The major finding of our study is that in patients with IgAN, a strong correlation was found between spot urine PCR and 24HP value. Several previous studies showed this correlation in patients with CKD or normal kidney function [6, 11, 21, 22]. However, only a few studies focused on IgAN to investigate the association [23, 24]. Among patients with glomerulonephritis in this cross-sectional study, high correlation coefficients (r = 0.91, 95% CI: 0.95–0.98) were observed [23]. In addition, in a cohort study of 182 selected patients with primary IgAN, a good correlation was found between urine albumin-to-creatinine ratio and 24HP, except those pertaining to CKD stage 5, in patients with IgAN [24]. In the current study, similar results were observed.

Another major finding of our study is that among patients with MCD or MGN-NS, who had nephrotic-range proteinuria, poor or no correlation was found between a spot urine PCR and 24HP value. Until recently, few studies investigating the association between spot urine PCR and 24HP in patients with NS, mainly focused on preeclampsia.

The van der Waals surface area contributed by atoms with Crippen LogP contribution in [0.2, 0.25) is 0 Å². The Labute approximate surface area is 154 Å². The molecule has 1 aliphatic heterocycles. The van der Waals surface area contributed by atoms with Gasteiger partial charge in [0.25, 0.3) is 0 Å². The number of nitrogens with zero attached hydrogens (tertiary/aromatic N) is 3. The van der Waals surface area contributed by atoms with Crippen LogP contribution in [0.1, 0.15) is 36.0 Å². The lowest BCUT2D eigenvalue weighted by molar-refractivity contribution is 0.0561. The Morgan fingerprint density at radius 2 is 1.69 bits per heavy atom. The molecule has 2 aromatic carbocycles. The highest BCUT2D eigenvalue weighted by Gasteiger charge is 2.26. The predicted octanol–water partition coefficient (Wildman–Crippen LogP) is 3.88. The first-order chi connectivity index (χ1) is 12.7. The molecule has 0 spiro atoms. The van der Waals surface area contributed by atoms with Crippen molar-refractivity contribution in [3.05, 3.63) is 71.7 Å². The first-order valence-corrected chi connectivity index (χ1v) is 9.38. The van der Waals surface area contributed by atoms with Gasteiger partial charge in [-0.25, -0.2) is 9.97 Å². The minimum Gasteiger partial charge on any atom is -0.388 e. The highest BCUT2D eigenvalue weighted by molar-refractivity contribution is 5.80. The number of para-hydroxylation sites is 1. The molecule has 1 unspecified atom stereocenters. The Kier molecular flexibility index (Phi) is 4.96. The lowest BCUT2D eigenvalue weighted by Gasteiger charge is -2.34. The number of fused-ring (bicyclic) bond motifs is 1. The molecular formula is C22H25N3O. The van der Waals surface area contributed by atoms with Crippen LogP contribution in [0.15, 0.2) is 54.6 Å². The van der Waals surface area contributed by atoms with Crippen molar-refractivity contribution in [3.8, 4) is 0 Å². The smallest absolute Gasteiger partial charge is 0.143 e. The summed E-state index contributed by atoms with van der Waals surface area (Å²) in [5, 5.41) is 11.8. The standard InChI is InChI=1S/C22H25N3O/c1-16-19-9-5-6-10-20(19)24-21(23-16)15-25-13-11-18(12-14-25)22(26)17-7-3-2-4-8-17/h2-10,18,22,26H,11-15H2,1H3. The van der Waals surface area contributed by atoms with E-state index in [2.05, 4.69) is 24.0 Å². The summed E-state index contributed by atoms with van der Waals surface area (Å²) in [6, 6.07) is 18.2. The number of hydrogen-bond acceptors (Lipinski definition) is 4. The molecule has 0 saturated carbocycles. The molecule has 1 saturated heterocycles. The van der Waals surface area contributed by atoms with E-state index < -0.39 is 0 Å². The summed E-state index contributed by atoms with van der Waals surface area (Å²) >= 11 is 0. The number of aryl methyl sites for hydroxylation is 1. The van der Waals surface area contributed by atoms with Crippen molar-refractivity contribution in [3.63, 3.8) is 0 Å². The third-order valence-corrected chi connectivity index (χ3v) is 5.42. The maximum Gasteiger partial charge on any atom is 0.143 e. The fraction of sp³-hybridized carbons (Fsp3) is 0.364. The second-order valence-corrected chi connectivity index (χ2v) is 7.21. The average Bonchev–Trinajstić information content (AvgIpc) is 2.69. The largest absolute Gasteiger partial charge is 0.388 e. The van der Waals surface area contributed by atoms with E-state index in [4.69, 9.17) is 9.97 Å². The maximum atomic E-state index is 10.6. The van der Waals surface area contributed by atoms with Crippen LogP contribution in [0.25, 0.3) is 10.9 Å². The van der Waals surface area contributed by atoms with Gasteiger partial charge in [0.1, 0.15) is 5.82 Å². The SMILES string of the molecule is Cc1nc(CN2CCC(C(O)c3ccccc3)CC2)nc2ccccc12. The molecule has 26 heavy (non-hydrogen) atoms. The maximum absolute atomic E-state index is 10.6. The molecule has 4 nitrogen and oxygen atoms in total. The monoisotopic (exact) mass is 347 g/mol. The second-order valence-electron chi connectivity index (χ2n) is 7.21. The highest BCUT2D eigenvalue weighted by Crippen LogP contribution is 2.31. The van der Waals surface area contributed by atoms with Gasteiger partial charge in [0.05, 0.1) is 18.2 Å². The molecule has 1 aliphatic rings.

Some studies showed that in patients with nephrotic-range proteinuria, this association was not related [25, 26]. Previous observational studies demonstrated that the random urine albumin/creatinine ratio was a poor predictor for a proteinuria of > 2 g/day in patients with preeclampsia [25]. Another study investigated that among 220 women with preeclampsia, for severe proteinuria, a urine PCR of ≥5000 mg/g had a poor positive predictive value (61.9%) and sensitivity (72.2%) [26], while other few studies have shown that a spot urine PCR and 24HP in patients with high levels of protein in urine are related [27]. The previous study showed that even when a large amount of protein in urine is observed in nephrotic syndrome, the coincidence rate is 89 to 94% [27]. The reason for these inconsistencies needs to be fully elucidated; however, previous results differed with regard to age, race, country, timing of a spot urine, and patients’ diseases.